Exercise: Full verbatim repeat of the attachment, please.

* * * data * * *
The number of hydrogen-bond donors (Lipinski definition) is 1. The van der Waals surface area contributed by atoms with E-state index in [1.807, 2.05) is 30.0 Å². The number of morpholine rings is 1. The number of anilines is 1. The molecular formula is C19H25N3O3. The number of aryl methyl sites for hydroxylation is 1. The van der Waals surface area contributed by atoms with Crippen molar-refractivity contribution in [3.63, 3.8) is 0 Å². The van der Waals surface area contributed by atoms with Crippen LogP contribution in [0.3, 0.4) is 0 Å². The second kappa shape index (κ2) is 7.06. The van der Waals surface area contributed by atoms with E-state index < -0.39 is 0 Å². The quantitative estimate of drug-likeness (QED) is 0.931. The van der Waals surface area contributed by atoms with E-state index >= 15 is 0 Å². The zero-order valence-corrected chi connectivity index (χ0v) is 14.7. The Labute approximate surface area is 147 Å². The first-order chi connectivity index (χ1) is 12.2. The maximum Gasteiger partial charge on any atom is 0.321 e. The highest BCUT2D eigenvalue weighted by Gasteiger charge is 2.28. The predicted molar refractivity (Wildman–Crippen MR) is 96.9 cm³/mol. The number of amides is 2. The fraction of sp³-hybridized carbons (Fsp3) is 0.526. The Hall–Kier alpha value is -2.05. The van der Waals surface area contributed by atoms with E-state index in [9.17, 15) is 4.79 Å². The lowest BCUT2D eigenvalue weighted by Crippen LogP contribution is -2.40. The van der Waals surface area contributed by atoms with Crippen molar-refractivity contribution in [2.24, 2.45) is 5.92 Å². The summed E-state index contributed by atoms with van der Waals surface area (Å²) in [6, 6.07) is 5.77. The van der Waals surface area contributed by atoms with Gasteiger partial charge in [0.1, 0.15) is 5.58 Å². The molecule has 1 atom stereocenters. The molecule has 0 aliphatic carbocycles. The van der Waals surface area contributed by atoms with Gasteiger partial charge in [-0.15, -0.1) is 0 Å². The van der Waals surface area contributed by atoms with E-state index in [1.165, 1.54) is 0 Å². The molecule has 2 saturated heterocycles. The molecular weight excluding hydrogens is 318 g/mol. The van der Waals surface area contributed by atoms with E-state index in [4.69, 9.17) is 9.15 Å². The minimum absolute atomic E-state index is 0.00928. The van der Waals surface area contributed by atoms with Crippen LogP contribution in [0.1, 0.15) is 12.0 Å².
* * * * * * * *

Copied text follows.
The number of hydrogen-bond donors (Lipinski definition) is 1. The van der Waals surface area contributed by atoms with E-state index in [1.807, 2.05) is 30.0 Å². The number of morpholine rings is 1. The number of anilines is 1. The molecular formula is C19H25N3O3. The number of aryl methyl sites for hydroxylation is 1. The van der Waals surface area contributed by atoms with Crippen molar-refractivity contribution in [3.63, 3.8) is 0 Å². The van der Waals surface area contributed by atoms with Crippen LogP contribution in [0.3, 0.4) is 0 Å². The second kappa shape index (κ2) is 7.06. The van der Waals surface area contributed by atoms with E-state index < -0.39 is 0 Å². The quantitative estimate of drug-likeness (QED) is 0.931. The van der Waals surface area contributed by atoms with E-state index >= 15 is 0 Å². The zero-order valence-corrected chi connectivity index (χ0v) is 14.7. The Labute approximate surface area is 147 Å². The first-order chi connectivity index (χ1) is 12.2. The maximum Gasteiger partial charge on any atom is 0.321 e. The highest BCUT2D eigenvalue weighted by Gasteiger charge is 2.28. The predicted molar refractivity (Wildman–Crippen MR) is 96.9 cm³/mol. The number of amides is 2. The fraction of sp³-hybridized carbons (Fsp3) is 0.526. The Hall–Kier alpha value is -2.05. The van der Waals surface area contributed by atoms with E-state index in [9.17, 15) is 4.79 Å². The lowest BCUT2D eigenvalue weighted by Crippen LogP contribution is -2.40. The van der Waals surface area contributed by atoms with Crippen molar-refractivity contribution in [2.24, 2.45) is 5.92 Å². The summed E-state index contributed by atoms with van der Waals surface area (Å²) in [6, 6.07) is 5.77. The van der Waals surface area contributed by atoms with Gasteiger partial charge in [0.1, 0.15) is 5.58 Å². The molecule has 1 atom stereocenters. The molecule has 0 aliphatic carbocycles. The van der Waals surface area contributed by atoms with Gasteiger partial charge in [-0.15, -0.1) is 0 Å². The van der Waals surface area contributed by atoms with E-state index in [1.165, 1.54) is 0 Å². The molecule has 2 saturated heterocycles. The molecular weight excluding hydrogens is 318 g/mol. The van der Waals surface area contributed by atoms with E-state index in [4.69, 9.17) is 9.15 Å². The minimum absolute atomic E-state index is 0.00928. The van der Waals surface area contributed by atoms with Crippen LogP contribution in [0.1, 0.15) is 12.0 Å².